Very true, but there's a notable distinction: they can devote 100% of their expertise to moderating such nuances. It would be costly for a company such as tumbler (one which is not built around inappropriate material) to build out and maintain such expertise.
> The reason they won't is because they don't like to go against the grain of the currently advertiser-mandated vision of an exclusively family-friendly internet — where 'internet' here means the ad-supported part of it; i.e., all of the bigger commercial content silos.
Are you surprised this is the case? What brand wants to be associated with that sort of stuff?
> The outrage comes when people stumble upon photos of minors in the early pubescent or even prepubescent stage of development intended to titillate. That is, content that is fairly consistently classed as child pornography, and no apparent action is undertaken to purge that content.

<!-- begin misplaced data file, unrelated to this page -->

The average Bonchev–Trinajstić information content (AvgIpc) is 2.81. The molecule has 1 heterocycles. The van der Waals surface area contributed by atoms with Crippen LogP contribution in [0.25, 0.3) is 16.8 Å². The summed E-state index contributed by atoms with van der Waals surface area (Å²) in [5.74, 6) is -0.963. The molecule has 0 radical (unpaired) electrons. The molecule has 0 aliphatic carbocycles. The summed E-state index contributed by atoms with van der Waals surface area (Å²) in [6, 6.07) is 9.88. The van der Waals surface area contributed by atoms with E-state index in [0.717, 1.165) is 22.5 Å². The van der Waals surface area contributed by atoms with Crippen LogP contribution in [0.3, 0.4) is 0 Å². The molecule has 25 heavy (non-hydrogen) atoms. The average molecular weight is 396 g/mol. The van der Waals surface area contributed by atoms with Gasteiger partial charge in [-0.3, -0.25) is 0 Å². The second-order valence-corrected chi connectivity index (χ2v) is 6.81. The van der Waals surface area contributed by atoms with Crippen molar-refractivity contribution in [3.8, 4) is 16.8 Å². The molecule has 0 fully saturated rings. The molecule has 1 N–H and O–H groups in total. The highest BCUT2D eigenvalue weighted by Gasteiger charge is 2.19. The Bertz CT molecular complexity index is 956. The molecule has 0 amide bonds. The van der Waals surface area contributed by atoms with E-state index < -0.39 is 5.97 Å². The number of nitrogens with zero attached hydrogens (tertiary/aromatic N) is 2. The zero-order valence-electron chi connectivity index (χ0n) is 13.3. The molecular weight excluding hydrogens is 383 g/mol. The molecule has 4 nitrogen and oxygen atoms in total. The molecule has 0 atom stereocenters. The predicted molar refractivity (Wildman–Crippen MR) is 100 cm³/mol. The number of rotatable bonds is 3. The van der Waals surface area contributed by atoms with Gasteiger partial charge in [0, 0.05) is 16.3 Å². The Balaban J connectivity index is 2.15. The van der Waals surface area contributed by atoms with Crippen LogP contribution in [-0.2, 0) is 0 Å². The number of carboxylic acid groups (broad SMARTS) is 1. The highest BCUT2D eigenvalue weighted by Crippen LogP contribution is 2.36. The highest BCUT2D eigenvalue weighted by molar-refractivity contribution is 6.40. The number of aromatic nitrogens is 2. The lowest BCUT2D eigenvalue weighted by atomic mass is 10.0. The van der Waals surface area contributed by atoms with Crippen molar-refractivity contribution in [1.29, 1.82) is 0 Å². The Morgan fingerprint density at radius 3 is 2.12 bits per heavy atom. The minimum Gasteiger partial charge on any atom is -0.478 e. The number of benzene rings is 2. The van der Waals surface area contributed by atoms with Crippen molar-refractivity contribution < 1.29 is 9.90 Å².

There have been quite a few instances of prosecuting minors due to sending pictures of inappropriate content, taken by themselves: https://www.thedailybeast.com/cheats/2010/03/21/is-sexting-c...
> For the odd case where an account is uploading content that looks like it might involve a minor nearing adulthood, a platform privately and confidentially asking for proof of identity and age is reasonable enough. It's a fair solution for, to name just one example, the odd flat-chested twenty-something exhibitionist of Asian descent.
I'm sure there was a more polite way to phrase that. Regardless, much of the internet consists of downloading and re-uploading media. This would remain difficult.